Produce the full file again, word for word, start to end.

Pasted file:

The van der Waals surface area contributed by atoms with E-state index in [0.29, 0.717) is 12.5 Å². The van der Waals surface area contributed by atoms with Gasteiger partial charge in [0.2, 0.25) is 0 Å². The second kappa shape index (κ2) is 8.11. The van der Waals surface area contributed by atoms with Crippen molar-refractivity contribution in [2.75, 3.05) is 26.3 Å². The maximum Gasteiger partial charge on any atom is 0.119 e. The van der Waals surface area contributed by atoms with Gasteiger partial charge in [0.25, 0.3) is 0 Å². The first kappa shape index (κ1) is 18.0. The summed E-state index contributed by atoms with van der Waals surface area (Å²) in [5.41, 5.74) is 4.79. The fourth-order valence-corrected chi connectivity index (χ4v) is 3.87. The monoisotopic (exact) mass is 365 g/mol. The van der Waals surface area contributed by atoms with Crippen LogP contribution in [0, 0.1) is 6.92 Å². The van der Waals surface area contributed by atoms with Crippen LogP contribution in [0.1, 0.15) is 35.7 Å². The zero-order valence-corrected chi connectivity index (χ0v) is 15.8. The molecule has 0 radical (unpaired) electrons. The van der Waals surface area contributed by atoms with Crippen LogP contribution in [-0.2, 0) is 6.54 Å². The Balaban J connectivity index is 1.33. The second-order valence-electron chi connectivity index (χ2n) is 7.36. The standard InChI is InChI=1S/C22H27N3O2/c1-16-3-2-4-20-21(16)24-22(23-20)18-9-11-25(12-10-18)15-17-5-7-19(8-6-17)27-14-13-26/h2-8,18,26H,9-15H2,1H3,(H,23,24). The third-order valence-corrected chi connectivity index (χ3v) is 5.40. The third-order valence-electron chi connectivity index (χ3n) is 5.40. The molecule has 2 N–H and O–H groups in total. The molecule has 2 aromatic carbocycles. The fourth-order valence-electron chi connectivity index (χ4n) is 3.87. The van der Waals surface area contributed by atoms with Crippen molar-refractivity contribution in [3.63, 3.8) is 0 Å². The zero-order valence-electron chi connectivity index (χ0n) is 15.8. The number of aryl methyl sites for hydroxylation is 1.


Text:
The van der Waals surface area contributed by atoms with E-state index in [0.29, 0.717) is 12.5 Å². The van der Waals surface area contributed by atoms with Gasteiger partial charge in [0.2, 0.25) is 0 Å². The second kappa shape index (κ2) is 8.11. The van der Waals surface area contributed by atoms with Crippen molar-refractivity contribution in [2.75, 3.05) is 26.3 Å². The maximum Gasteiger partial charge on any atom is 0.119 e. The van der Waals surface area contributed by atoms with Gasteiger partial charge in [0.25, 0.3) is 0 Å². The first kappa shape index (κ1) is 18.0. The summed E-state index contributed by atoms with van der Waals surface area (Å²) in [5.41, 5.74) is 4.79. The fourth-order valence-corrected chi connectivity index (χ4v) is 3.87. The monoisotopic (exact) mass is 365 g/mol. The van der Waals surface area contributed by atoms with Crippen LogP contribution in [0, 0.1) is 6.92 Å². The van der Waals surface area contributed by atoms with Crippen LogP contribution in [0.1, 0.15) is 35.7 Å². The zero-order valence-corrected chi connectivity index (χ0v) is 15.8. The molecule has 0 radical (unpaired) electrons. The van der Waals surface area contributed by atoms with Crippen LogP contribution in [-0.2, 0) is 6.54 Å². The Balaban J connectivity index is 1.33. The second-order valence-electron chi connectivity index (χ2n) is 7.36. The standard InChI is InChI=1S/C22H27N3O2/c1-16-3-2-4-20-21(16)24-22(23-20)18-9-11-25(12-10-18)15-17-5-7-19(8-6-17)27-14-13-26/h2-8,18,26H,9-15H2,1H3,(H,23,24). The third-order valence-corrected chi connectivity index (χ3v) is 5.40. The third-order valence-electron chi connectivity index (χ3n) is 5.40. The molecule has 2 N–H and O–H groups in total. The molecule has 2 aromatic carbocycles. The fourth-order valence-electron chi connectivity index (χ4n) is 3.87. The van der Waals surface area contributed by atoms with Crippen molar-refractivity contribution in [3.63, 3.8) is 0 Å². The zero-order valence-electron chi connectivity index (χ0n) is 15.8. The number of aryl methyl sites for hydroxylation is 1.